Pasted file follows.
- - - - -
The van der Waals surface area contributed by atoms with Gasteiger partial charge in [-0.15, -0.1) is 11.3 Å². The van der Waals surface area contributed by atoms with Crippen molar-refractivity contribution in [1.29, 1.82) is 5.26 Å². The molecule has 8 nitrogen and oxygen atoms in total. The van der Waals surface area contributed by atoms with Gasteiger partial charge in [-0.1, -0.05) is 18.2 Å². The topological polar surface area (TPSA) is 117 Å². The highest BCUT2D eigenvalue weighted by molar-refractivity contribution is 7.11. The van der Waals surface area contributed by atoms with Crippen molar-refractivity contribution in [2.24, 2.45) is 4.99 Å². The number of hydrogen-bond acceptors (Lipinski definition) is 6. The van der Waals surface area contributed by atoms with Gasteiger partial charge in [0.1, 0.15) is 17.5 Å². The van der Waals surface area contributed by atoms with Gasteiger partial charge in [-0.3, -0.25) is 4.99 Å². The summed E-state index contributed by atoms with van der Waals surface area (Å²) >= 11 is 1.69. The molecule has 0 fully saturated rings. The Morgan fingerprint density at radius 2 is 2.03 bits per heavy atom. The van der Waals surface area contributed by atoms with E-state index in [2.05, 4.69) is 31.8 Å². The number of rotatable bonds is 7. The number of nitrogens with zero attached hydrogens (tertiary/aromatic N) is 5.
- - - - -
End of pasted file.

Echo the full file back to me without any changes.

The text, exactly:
The van der Waals surface area contributed by atoms with Gasteiger partial charge in [-0.15, -0.1) is 11.3 Å². The van der Waals surface area contributed by atoms with Crippen molar-refractivity contribution in [1.29, 1.82) is 5.26 Å². The molecule has 8 nitrogen and oxygen atoms in total. The van der Waals surface area contributed by atoms with Gasteiger partial charge in [-0.1, -0.05) is 18.2 Å². The topological polar surface area (TPSA) is 117 Å². The highest BCUT2D eigenvalue weighted by molar-refractivity contribution is 7.11. The van der Waals surface area contributed by atoms with Crippen molar-refractivity contribution in [2.24, 2.45) is 4.99 Å². The number of hydrogen-bond acceptors (Lipinski definition) is 6. The van der Waals surface area contributed by atoms with Gasteiger partial charge in [0.1, 0.15) is 17.5 Å². The van der Waals surface area contributed by atoms with Gasteiger partial charge in [-0.3, -0.25) is 4.99 Å². The summed E-state index contributed by atoms with van der Waals surface area (Å²) >= 11 is 1.69. The molecule has 0 fully saturated rings. The Morgan fingerprint density at radius 2 is 2.03 bits per heavy atom. The van der Waals surface area contributed by atoms with E-state index in [2.05, 4.69) is 31.8 Å². The number of rotatable bonds is 7. The number of nitrogens with zero attached hydrogens (tertiary/aromatic N) is 5.